'Hee Haw' and Country Music Star Roy Clark Dies at 85


His publicist told CNN that the performer passed away Thursday in his Tulsa, Oklahoma, home of complications from pneumonia. With Hee Haw as a platform, Clark became something of a spokesperson for the then-burgeoning genre.

Baseball legend Mickey Mantle, a longtime fan and friend of Clark's, requested that Clark perform "Yesterday, When I Was Young" at his funeral, a promise Clark kept when Mantle died in 1995. In 1960, he got the chance to front the band of country singer Wanda Jackson.

Additionally, Clark was a frequent guest host for Johnny Carson on The Tonight Show.

Clark worked with fellow country musicians for more than half a century, from Hank Williams to Brad Paisley and countless others who either made their way into a "Hee Haw" skit or the stage at the Grand Ole Opry. Clark died on November 15, 2018 at the age of 85.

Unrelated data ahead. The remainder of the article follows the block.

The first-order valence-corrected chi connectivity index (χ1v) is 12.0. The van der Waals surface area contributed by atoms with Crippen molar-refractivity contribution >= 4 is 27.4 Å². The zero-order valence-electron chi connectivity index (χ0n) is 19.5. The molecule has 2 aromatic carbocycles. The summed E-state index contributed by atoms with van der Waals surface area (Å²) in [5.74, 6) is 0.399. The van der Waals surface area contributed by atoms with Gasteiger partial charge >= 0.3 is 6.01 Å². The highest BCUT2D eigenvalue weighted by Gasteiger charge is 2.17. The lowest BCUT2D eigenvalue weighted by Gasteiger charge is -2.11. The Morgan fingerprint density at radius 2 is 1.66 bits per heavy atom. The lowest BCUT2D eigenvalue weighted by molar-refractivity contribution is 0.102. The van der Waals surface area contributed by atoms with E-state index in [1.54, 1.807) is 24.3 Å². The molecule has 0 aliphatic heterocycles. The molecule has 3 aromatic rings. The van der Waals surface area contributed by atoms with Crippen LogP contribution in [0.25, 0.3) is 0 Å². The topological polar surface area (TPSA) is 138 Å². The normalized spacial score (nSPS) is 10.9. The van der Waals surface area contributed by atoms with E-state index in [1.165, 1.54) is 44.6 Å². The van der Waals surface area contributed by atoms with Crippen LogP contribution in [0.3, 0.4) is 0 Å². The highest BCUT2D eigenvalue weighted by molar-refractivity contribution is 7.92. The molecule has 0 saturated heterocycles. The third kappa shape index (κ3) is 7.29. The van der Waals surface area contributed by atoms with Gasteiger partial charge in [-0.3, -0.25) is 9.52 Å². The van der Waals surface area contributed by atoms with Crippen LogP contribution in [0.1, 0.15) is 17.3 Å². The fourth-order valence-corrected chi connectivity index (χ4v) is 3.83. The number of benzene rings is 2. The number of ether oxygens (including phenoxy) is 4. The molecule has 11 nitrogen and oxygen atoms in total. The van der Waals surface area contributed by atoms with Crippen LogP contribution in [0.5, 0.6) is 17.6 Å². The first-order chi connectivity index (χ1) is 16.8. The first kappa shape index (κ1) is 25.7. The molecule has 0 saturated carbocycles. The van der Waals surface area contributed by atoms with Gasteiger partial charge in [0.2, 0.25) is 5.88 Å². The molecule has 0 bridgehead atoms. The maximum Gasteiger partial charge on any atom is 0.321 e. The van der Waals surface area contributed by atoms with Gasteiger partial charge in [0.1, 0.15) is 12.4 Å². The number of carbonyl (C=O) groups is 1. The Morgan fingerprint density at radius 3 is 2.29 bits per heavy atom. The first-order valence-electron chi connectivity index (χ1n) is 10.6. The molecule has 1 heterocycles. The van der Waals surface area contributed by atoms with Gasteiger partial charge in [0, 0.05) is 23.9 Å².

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Clark won the Country Music Association's Entertainer of the Year Award in 1973, and piled up award over the next decade both as a solo artist and with Buck Trent.

His hits include songs like "Come Live With Me", "The Tips of My Fingers" and "Yesterday When I Was Young". The country music and comedy show's last episode aired in 1993. His rendition of "Alabama Jubilee" was awarded a Grammy for Best Country Instrumental Performance in 1982. Though he was no slouch as a comedian, as Hee-Haw and appearances on The Odd Couple and The Beverly Hillbillies attest, it's ultimately his unbelievable musical skills that will be his legacy, as he proved with regular performances at his theater in Branson throughout the nineties and 'aughts. Clark signed with Capitol Records in 1963 and scored several top 10 hits on the country charts.

The legendary Jimmy Dean noticed the talented young Clark and hired him to play on radio and TV in the Washington, D.C. area. Owens, who left the show in 1986, later referred to it as a "cartoon donkey", one he endured for "that big paycheck". The viewers were sort of part owners of the show.

Clark said the hour-long program of country music and corny jokes capped off his career. This put my face and name together'.